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Visualized: COVID-19 cases in the Bay Area

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(Updated April 7 6:35 p.m. PT)

As cases of COVID-19 continue to develop in the Bay Area and at Stanford, The Daily is tracking the number of cases, including their reported causes and outcomes. All Santa Clara County data comes from daily reports by Santa Clara County Public Health and is available in full on the Stanford Open Data Portal. Other counties’ data are collected from their respective public health sites and are also available on the Stanford Open Data Portal. Check our live blog for updates on the coronavirus outbreak and Stanford’s response. For each of visualizations below, feel free to use the arrows in the top right corner to navigate to different views of the depicted data.

Bay Area COVID-19 Cases

Out of the Bay Area counties, Santa Clara County has consistently had the most cases, currently at 1,285 confirmed cases. Napa County has the fewest, at 23 confirmed cases. When adjusting case counts to each county’s population, San Mateo County has the largest case density, with about 76.5 confirmed cases per 100 thousand residents.

Santa Clara County COVID-19 Cases

Outcomes & Causes

In Santa Clara County, the number of hospitalized or isolated individuals makes up a vast majority of outcomes of COVID-19 cases. The recovery count is low since the disease takes approximately two weeks to run its course in mild cases (six weeks for severe cases), meaning we will not see a steady increase of recovered individuals a decent amount of time after cases began growing in earnest around March 3. Both due to latency and COVID-19’s mortality rate ranging from  1% to 3.4%, deaths also won’t begin growing until later, but not nearly as much as the number of recovered individuals.

Before April, the number of currently hospitalized individuals had been steadily growing alongside non-hospitalized cases of COVID-19 in Santa Clara County. When April recently began, however, currently hospitalized cases started to stagnate at around 280 hospitalizations. Fortunately, this does not seem to be a factor of Santa Clara County hospital beds being at full capacity, although ICU beds are seeing significantly increased occupancy due to COVID-19.

The cause of infection in Santa Clara County seems to have begun with a relatively tiny spike in international travel, where other case causes were due to close contact with known cases. Afterwards, international travel became a minor cause of contracting COVID-19. Presumed community transmission and close contact with known cases quickly overtook as the leading and fastest growing causes. Starting on March 25, SCC Public Health stopped tracking case causes, citing the recent influx of newly confirmed cases as being “likely associated with community transmission.” Santa Clara County Public Health told The Daily on March 29 that it plans “to release additional elements of [its] data dashboard in the coming days.” Until then, we have frozen our reported causes visualizations.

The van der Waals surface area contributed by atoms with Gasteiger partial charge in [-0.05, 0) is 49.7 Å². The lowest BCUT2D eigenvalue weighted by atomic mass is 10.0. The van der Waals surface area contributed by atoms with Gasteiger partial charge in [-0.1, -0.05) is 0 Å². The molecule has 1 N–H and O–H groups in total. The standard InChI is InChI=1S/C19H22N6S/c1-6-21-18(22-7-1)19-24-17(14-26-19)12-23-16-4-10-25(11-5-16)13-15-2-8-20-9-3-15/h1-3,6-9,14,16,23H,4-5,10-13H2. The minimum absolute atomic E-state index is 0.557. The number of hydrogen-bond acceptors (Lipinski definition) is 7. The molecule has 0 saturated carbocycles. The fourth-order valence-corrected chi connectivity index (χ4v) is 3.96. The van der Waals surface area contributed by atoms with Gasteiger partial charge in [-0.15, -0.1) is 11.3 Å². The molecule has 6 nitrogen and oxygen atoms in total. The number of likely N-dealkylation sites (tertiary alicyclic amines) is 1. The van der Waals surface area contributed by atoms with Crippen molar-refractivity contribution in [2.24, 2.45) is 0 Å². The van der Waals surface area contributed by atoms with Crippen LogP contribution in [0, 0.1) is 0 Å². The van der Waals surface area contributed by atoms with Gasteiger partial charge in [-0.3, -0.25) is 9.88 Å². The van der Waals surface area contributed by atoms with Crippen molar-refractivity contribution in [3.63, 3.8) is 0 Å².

To mitigate these causes, most Bay Area counties, including Santa Clara, announced “shelter in place” orders to begin on March 17. The state of California quickly followed two days later. With several other states issuing equivalent statewide directives, one in four Americans is now under “shelter in place” or “stay at home” orders.

Age Breakdown

On March 25, SCC Public Health began reporting the age breakdown of confirmed cases. To give context, the age distribution of Santa Clara County is provided, where the difference in age distributions represents increased or decreased risk of having a confirmed case of COVID-19. As expected, adults over 50 are more at risk, and younger people (under 30) are less at risk. However, even adults from ages 31-50 seem to be at a similar increased risk, matching reports that a majority of confirmed COVID-19 cases in California are under 50.

Reports suggest that younger people are more likely to experience milder symptoms when contracting COVID-19, sometimes even experiencing no symptoms at all. Therefore, as a note of caution when interpreting these data, this distribution could possibly suffer from more of a bias due to limited testing than the other data depicted in this article. With limited testing capabilities, those with milder symptoms will likely be less represented in this age breakdown, meaning that the reduced risk of younger people may be overstated in SCC Public Health’s data. In South Korea, where testing capabilities are vastly increased, about 27% of confirmed cases were in their 20s as of April 6, compared to only 12.1% of confirmed cases in Santa Clara County.

Daily Cases & Hospitalizations